A PMAG D-60 showed up on my doorstep and, as advertised it is “a durable, lightweight and reliable 5.56×45 NATO/.223 Remington polymer mag for the AR15/M4 compatible weapons.”
At first glance I thought the size would be a hindrance as this was my first “round-mag” since shooting a 30-round drum on a Thompson Sub-machine Gun (you don’t want to know.) It was not, even on a cement table at the public range, and in 105-degree of blazing sun!
It was a solid lock in my Larue LT-15 AR and felt secure. No wiggle, no jiggle.
Fired all 60 rounds, in 10 round bursts at side-by-side targets at 100 yards. My optics were good so good groupings. No jams at all, it fired every round.
It took about 6 minutes to load the first time. It was a two-handed job and I recommend doing it on a foam mat so you can press down and get it stable, as it can rock left or right about 20-degrees sitting on a flat surface.
The Ratcheting “loading” lever (see below) worked, got all 60 rounds in, though the last 10 were a challenge – being right-handed my left-thumb suffered. They advertise “Features an easy-to-use loading lever” – reality is the mag is a bit of a challenge to keep steady while working the lever and inserting a round, a third hand would have solved the problem.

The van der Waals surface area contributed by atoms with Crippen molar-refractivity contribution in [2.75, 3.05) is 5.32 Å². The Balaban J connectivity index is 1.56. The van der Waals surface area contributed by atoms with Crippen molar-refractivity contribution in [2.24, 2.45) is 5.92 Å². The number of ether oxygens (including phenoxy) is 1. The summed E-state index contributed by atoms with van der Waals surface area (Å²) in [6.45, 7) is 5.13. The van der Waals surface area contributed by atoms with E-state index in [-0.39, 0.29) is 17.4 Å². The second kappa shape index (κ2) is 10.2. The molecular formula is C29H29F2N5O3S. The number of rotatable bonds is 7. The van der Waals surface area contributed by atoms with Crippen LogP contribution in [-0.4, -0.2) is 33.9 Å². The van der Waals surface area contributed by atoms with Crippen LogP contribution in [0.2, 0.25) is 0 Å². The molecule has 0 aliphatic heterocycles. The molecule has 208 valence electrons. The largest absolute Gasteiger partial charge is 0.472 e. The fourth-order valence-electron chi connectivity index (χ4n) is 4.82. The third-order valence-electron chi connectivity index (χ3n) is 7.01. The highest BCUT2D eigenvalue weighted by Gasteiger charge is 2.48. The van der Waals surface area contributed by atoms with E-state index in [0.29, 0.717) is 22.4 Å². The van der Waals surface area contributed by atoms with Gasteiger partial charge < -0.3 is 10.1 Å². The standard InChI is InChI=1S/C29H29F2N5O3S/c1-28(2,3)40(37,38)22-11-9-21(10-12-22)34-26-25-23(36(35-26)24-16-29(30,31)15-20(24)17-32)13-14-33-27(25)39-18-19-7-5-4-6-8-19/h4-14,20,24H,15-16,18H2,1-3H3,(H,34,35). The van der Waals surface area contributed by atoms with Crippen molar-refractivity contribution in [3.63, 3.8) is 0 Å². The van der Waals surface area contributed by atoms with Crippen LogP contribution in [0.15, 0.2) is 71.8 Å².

The feed tower is advertised as “compatible” with most loading devices but was not compatible with my LULA loader, which works fine on all the other Magpul magazines I own.
I am sure loading a second magazine right after loading the first would have been more like 8 minutes if I could have found a thimble large enough for my thumb. As a result I would use them as SHTF solutions and store them for the rainy day, as opposed to a solution to take to the range to practice on a regular basis. I like leaving empty magazines next to my cleared rifle when I go downrange to check, repair or retrieve targets.
The spring and case seemed very solid and I did load the magazine three (3) days before going to the range so I don’t have good data on how it stood up, other than again, it did fine in the 105-degrees.
The back plate has a small “see-through” window which gives an indication of rounds left, it obviously does not show all the rounds when fully loaded. It does indicate the last 10 rounds on the mark on “10” and you can see the brass on the bottom mark indicating “60” when it is full, so that works. In between it just shoots and shoots and shoots. I want a couple more!